This story is part of The Diamondback’s 2021 Housing Guide. Click here for the rest.
The College Park City Council explored policy options to address housing affordability and the decrease in owner-occupied housing during its Tuesday work session.
Council members discussed the possibility of ramping up enforcement of a Prince George’s County zoning ordinance that caps the number of unrelated individuals living in a house at five. The council also discussed rent-stabilization policies and stricter enforcement of the unruly social gathering ordinance.
Both neighborhood stabilization, which aims to preserve the amount of owner-occupied single-family houses in College Park, and housing affordability are integrated issues that need to be understood in a local context, according to city planning director Terry Schum.
“It’s hard to talk about neighborhood stabilization without getting into the area of affordable housing,” Schum said.
Prince George’s County, unlike Montgomery and Howard counties, does not have inclusionary zoning laws, which would require developers to set aside units in apartment buildings to be below-market rate. This can force students seeking more affordable options in neighborhoods such as Lakeland and Old Town and incentivize investors to buy up houses to rent to students. These investors sometimes out-bid families looking to settle in College Park, said city manager Bill Gardiner.
“Students are flocking to those because it’s cheaper than the big apartment complexes,” said District 1 council member Kate Kennedy.
While legally only five renters can occupy a home at a time, some exceed that rate even if it’s not on paper, public services director Bob Ryan explained.
“Some of the tenants seem to be well informed,” Ryan said. “Most are rehearsed to say that there are five people on the lease, and in fact very often there are only five people on the lease.”
District 2 council member Llatetra Brown Esters suggested the city work to expand inspections of houses that might be in violation and use neighbors and “telltale signs”— such as houses that advertise more than five available beds — to help enforce policies.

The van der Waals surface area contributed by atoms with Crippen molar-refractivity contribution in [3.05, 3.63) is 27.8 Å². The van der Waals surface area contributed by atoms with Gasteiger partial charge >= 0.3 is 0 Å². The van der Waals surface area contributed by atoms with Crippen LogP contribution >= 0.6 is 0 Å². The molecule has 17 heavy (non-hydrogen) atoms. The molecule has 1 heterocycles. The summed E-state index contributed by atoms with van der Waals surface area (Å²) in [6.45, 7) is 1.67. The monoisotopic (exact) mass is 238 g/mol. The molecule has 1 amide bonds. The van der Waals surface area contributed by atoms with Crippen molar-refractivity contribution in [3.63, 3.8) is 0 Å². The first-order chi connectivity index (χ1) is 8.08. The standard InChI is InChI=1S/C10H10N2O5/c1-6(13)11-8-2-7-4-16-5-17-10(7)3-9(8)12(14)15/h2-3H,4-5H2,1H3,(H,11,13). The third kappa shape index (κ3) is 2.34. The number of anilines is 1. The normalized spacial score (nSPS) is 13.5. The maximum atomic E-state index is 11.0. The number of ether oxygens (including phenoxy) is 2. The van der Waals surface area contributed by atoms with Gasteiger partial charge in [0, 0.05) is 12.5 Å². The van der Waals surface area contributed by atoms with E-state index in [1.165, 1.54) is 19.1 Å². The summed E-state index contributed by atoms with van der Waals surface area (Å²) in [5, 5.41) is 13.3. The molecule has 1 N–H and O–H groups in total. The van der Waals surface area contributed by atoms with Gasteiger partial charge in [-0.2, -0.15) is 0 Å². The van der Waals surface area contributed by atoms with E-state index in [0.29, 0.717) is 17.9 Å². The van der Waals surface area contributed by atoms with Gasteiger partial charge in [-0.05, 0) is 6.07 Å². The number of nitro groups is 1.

The increase in student occupation of houses causes problems for longer-term residents, some council members said. Mayor Patrick Wojahn pointed out that parties and public drunkenness can detract from the quiet enjoyment of a neighborhood and general welfare longer-term residents are seeking.
Wojahn believed further enforcement of the unruly social gathering ordinance would help to discourage landlords from buying property to sell to students.
“The reason why I’m pushing on the unruly social gathering ordinance is because of the ability to potentially revoke the occupancy permit for repeat offenders,” Wojahn said. “Unless we enforce that ordinance, that threat … to a landlord isn’t going to be real.”
At the same time, students face problems when turning to apartment complexes closer to campus, which can cost over $1,000 per month in rent. Cracking down on ordinance enforcement may jeopardize the ability of some students to access affordable living, said Megha Sevalia, a Student Government Association liaison to the council.
“A lot of students are willing to break the occupancy limit and live in these houses, way above five unrelated members, because it’s their only affordable option,” Sevalia said.
And investors looking to buy houses to rent out are becoming more commonplace. Several formerly owner-occupied houses — some of them owned for multiple decades, according to Kennedy — have been converted into rental properties across the city, District 3 council member John Rigg said.
“I know from representing District 3 for a number of years that we’ve seen whole streets sort of convert,” Rigg said.
Rigg also brought up the possibility of implementing a rent control policy, which has been tested in cities such as New York. This would ensure the availability of some affordable housing and could deter students from resorting to renting homes. College Park is allowed to have a rent stabilization law, according to city attorney Suellen Ferguson.
But District 3 council member Robert Day believed it would be very difficult for prices to decrease.
“That number of beds that gets built is never going to be enough,” Day said. “It’s going to be really hard to outrun the demand to cause it to change the value or the cost of housing in College Park.”
The problems of increasing rent and decreasing owner-occupied housing will continue to persist unless the council acts soon, Rigg argued. He pointed out that in Old Town, only a handful of owner-occupied houses remain.
“There’s also I think a strong case to be made for action, because we’re losing our neighborhoods,” Rigg said. “Once these communities are gone, they’re gone.”
This story has been updated.